The Cuckoo Bees: Weeping Willow
For centuries, humanity has struggled with one burning quandary: what to do with the xylophone? It’s great for skeleton dances and kooky moments in old TV shows. It’s been useful in classical numbers like “Saber Dance” and “Gassenhauer.” (You know, the theme from the movie “Badlands.”) Frank Zappa used it for cheap larfs but it was more unlistenable than funny, not that Frank cared whether you liked it or not. Gotye used it in “Somebody That I Used to Know,” which is now Some Song That I Used to Like, until I really started noticing the xylophone.
For the most part, no one has figured out how to overcome the fact of life that dooms the xylophone to wretchedness: We were all forced to play it in elementary school and never wanted to hear it again.
Mikayla Haynes must have been the one kid in class who loved the xylophone and stuck with it up through college, when she studied classical percussion at the University of Wisconsin-Superior and encountered fellow self-described music nerd Cory Coffman. They brought in bassist Matt Mobley, an experienced session player, and thus formed The Cuckoo Bees. Why name themselves after a kleptoparasitic bug that lays eggs in the nests of other bees in the manner of cuckoo birds? Probably because the name, like the xylophone itself, sounds eccentric.
Percussion is their thing, yet the album is more for listening than dance. Just as it gets a groove going, it changes rhythm. They’re into experimenting rather than churning out potential hits, and the songs go all over the place in terms of style. Nary a breath of blues, funk or hip hop, alas, but that’s their artistic choice. There’s so much variety, you’re bound to find something to like or dislike.
Haynes uses the xylophone (actually the marimba, but what’s the difference? I’m not sure) to blissful effect in “Brief History of a Star,” a three-part New Age instrumental that makes up tracks 1, 7 and 14. “Yep, it’s about aliens and space stuff,” according to the liner notes.
She also uses it for macabre effect in two minor-key vaudeville songs. One is “No Sad Song,” actually the second track on the album and the first with vocals. Coffman starts off, “I’ve been singing songs around this place for months, drinking shit and puking out my guts.” How will that go down when they perform their next scheduled show in a church coffee shop? (The Jesus Fellowship of Believers Church website advertises the event with a clip from that song, but not that line.) Will they change or hum the lyrics, or stick to their guns like Jim Morrison on the Ed Sullivan Show, gosh darn the consequences?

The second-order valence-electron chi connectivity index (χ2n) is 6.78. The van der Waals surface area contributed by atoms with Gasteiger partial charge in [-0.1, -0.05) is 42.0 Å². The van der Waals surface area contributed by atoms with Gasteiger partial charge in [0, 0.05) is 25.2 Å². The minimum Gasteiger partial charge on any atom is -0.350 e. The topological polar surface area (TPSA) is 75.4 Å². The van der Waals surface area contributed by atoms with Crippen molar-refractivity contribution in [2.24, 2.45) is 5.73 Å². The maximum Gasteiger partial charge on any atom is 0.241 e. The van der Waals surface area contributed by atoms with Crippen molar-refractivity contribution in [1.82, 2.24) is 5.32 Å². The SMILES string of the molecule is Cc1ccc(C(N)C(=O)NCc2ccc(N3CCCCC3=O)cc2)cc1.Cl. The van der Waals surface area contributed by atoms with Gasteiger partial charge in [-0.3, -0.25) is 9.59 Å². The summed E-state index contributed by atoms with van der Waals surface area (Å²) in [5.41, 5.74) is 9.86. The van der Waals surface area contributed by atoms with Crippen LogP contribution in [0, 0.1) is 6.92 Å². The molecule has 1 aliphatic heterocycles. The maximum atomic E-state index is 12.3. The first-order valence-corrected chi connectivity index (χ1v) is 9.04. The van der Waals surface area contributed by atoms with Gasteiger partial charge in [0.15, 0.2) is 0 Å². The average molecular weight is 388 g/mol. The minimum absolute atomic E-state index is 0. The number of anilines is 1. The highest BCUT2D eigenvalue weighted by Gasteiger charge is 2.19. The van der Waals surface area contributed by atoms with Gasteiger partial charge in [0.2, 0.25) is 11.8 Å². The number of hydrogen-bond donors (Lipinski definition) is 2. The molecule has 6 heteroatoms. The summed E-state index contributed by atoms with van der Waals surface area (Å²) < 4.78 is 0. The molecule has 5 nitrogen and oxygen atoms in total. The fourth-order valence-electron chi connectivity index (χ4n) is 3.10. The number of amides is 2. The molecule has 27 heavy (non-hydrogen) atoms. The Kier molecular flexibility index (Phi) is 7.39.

Even when he’s swearing (only three times, but enough to get the album an “explicit” warning on Amazon) Coffman has a cheery, earnest voice reminiscent of 1970s sunshine-pop stars. This works best in the bubblegummy, wonderful “Midnight Calling.” Haynes sings “bop, bop, bop” in the background while playing the glockenspiel, which is like the xylophone but with steel instead of wooden bars. (I’d forgotten that info from elementary school and had to look it up.) The lyrics, however, are bittersweet and haunting, about a love five years past: “I still keep a picture of you on a wall inside my head.”
“Humblin’ Cold” is the other dark vaudeville song. Musically it seems the perfect anthem for this winter, but it’s not about the weather. Instead, it’s got cool lyrics about the highway to hell: “You’re running with the pack now for some time / You got new claws and horns behind your ears / Welcome to this new place, have you ever been so alive?” We know this story won’t end well, but I’m not sure this band will be a good influence on the kids at Jesus Fellowship.
“Raspberry Seeds” is a guitar-strumming song about rambling. (“Just a pocketful of daydreams and a hint of weary on my face.”) “I’ve Been Thinking” is in ‘20s jazz style with Coffman and Haynes scatting “be bop a boo bop” as a clarinet plays, then midway it switches to reggae. “Simple Song” is anything but, a tricky contemporary jazz tune. “Dream” is the closest to rock, with fuzzy electric guitar riffs and drums. The title track, the Low-like “Weeping Willow,” builds slowly and powerfully. It’s very serious, which stands out since everything else is served with a wink.
As to be expected with an experimental album, there are missteps. One is “Woodblind,” which is fine in concept, a tip of the hat to another local band of the title name, whose founding member owns Beaner’s Central, which has provided a stage for the Bees. But the music is ska lite and the xylophone too cutesy. “Castles in the Air” is ghastly imitation Afro-world beat. The album closes with “Dub Thinkin’,” a brief snippet of a song. I’m not sure why it’s here, other than to give us a glimpse of yet another genre the Bees work in.
Give them credit, they got the music, lyrics and production down tight. But if they’re going to experiment, they might aim for something we’ve never heard before rather than genre-hopping. But then again, first album, okay? Did David Bowie reinvent the wheel on his first album? Remember the laughing gnome song? Yet he went on to be David Effin Bowie. So dare I say it? Get a buzz on with the Bees.
The Cuckoo Bees’ next show is Friday, March 8, 7 p.m. at Raven Fed in the basement of Jesus Fellowship of Believers Church, 30 N. 58th St. W. in Duluth. The album is available on iTunes, Amazon and Spotify.